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Orphanet J Rare Dis. 2019 Mar 20;14(1):68. doi: 10.1186/s13023-019-1041-5.

The Korean undiagnosed diseases program: lessons from a one-year pilot project.

Author information

1
Department of Pediatrics, Pediatric Clinical Neuroscience Center, Seoul National University Children's Hospital, Seoul National University College of Medicine, Seoul, Korea.
2
Department of Pediatrics, Department of Genome Medicine and Science, Gil Medical Center, Gachon University College of Medicine, Incheon, Korea.
3
Department of pediatrics, Division of Clinical Genetics, Seoul National University College of Medicine, Seoul, Korea.
4
Department of Pediatrics, Seoul National University Bundang Hospital, Gyeonggi-do, Korea.
5
Department of Pediatrics, SMG-SNU Boramae Hospital, Seoul, Korea.
6
Department of Neurology, Department of Neurosurgery, Seoul National University Hospital, Seoul, Korea.
7
Department Neurosurgery, Seoul National University Hospital, Seoul, Korea.
8
Department of Laboratory Medicine, Seoul National University Hospital, Seoul, Korea.
9
Department of Pediatric, School of Medicine, Kyungpook National University, and Kyungpook National University Hospital, Daegu, Korea.
10
Departmentof Pediatrics, Chonnam National University Medical School, Gwangju, Korea.
11
Department of Pediatrics, College of Medicine, Chungbuk National University, Cheongju, Korea.
12
Department of Pediatrics, School of Medicine, Inha University, Incheon, Korea.
13
Department of Pediatrics, Seoul National University College of Medicine, Seoul, Korea.
14
Division of Rare Diseases, center for Biomedical Science, Korea National Institute of Health, KCDC, Chungcheongbuk-do, Korea.
15
Center for Genome Science, Korea National Institute of Health, KCDC, Shungcheongbuk-do, Korea.
16
Department of Biomedical Sciences, Seoul National University College of Medicine, Seoul, Korea.
17
Department of Pediatrics, Pediatric Clinical Neuroscience Center, Seoul National University Children's Hospital, Seoul National University College of Medicine, Seoul, Korea. chaeped1@snu.ac.kr.
18
Division of Pediatric Neurology, Department of Pediatrics, Pediatric Clinical Neuroscience Center, Seoul National University Children's Hospital, Seoul National University College of Medicine, 101 Daehakro Jongno-gu, Seoul, 110-744, Korea. chaeped1@snu.ac.kr.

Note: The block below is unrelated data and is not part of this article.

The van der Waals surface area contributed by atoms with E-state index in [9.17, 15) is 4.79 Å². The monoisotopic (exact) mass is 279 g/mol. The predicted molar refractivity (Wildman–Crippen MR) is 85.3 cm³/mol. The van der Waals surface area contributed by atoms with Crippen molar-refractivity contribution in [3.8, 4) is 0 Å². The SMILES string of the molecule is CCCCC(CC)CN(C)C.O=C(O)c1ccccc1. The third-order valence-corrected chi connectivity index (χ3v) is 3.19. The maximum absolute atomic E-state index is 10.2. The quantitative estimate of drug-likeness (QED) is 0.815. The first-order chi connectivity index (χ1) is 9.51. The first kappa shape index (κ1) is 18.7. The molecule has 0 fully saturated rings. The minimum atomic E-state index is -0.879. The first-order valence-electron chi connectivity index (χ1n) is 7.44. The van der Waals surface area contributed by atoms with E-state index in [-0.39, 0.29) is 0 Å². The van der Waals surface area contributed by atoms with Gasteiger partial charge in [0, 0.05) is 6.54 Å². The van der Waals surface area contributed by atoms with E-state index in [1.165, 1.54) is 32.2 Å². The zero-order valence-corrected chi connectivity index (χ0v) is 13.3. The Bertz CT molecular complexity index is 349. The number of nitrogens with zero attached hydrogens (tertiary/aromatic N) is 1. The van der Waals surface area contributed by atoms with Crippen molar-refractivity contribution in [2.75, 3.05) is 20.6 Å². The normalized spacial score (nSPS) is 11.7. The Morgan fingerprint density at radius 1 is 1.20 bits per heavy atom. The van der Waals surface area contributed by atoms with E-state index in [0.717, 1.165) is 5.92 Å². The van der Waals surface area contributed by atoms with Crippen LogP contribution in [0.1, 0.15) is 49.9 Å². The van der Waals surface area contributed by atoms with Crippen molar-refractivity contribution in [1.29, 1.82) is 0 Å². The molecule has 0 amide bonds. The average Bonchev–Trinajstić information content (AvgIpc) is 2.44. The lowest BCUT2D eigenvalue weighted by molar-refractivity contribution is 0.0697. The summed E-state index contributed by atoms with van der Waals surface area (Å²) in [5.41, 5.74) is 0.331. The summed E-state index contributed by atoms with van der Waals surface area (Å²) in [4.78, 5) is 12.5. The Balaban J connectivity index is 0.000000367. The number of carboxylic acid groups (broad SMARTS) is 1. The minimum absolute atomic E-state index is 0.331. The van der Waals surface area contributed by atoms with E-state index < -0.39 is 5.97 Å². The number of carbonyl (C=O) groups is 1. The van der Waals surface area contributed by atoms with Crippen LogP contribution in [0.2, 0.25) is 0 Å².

Abstract

BACKGROUND:

The Korean Undiagnosed Diseases Program (KUDP) was launched in January 2017 as a one-year pilot project to address the increasing global interest in patients with undiagnosed rare diseases. The purpose of this paper is to summarize the project results and emphasize the unmet research needs among patients with undiagnosed rare diseases in Korea.

RESULTS:

Patient enrollment, assessment, and diagnostic processes were determined by the KUDP clinical expert consortium. Patients followed a diagnostic workflow after being categorized into one of four groups: I) insufficient clinical information or lack of standard diagnostic processes; II) undiagnosed due to low disease awareness; III) clinically diagnosed but unconfirmed genetically due to genetic heterogeneities; or IV) unknown disease due to complex, atypical clinical presentations. After excluding two patients from group I, 97 patients were enrolled, including 10 in group II, 67 in group III, and 20 in group IV. Most of them (92 of 97, 94.8%) were pediatric patients (< 18 years old) and 59 (60.8%) were male. The primary symptoms for 80 patients (82.5%) were neurologic. During the one-year pilot study, 72 patients completed a diagnostic assessment including clinical and molecular genetic analyses; some patients also underwent pathological or biochemical analysis. Twenty-eight of these patients (28/72, 38.9%) achieved molecular genetic diagnosis. Thirteen patients were diagnosed based on traditional tests, including biochemical assay, single or targeted genetic analysis, and chromosomal microarray. We performed whole exome sequencing on 52 patients, among whom 15 (28.8%, 15/52) reached a final diagnosis. One new disorder was identified via international collaboration.

CONCLUSIONS:

Using an efficient clinical diagnostic workflow, this KUDP pilot study resulted in a fair diagnostic success rate, improving the potential for additional diagnoses and new scientific discovery of complex and rare diseases. KUDP also satisfied unmet needs for rare diseases with multisystem involvement, highlighting the value of emerging genomic technologies for further research into rare and still-undiagnosed conditions.

KEYWORDS:

Korea; Rare disease; Undiagnosed disease program; Whole exome sequencing

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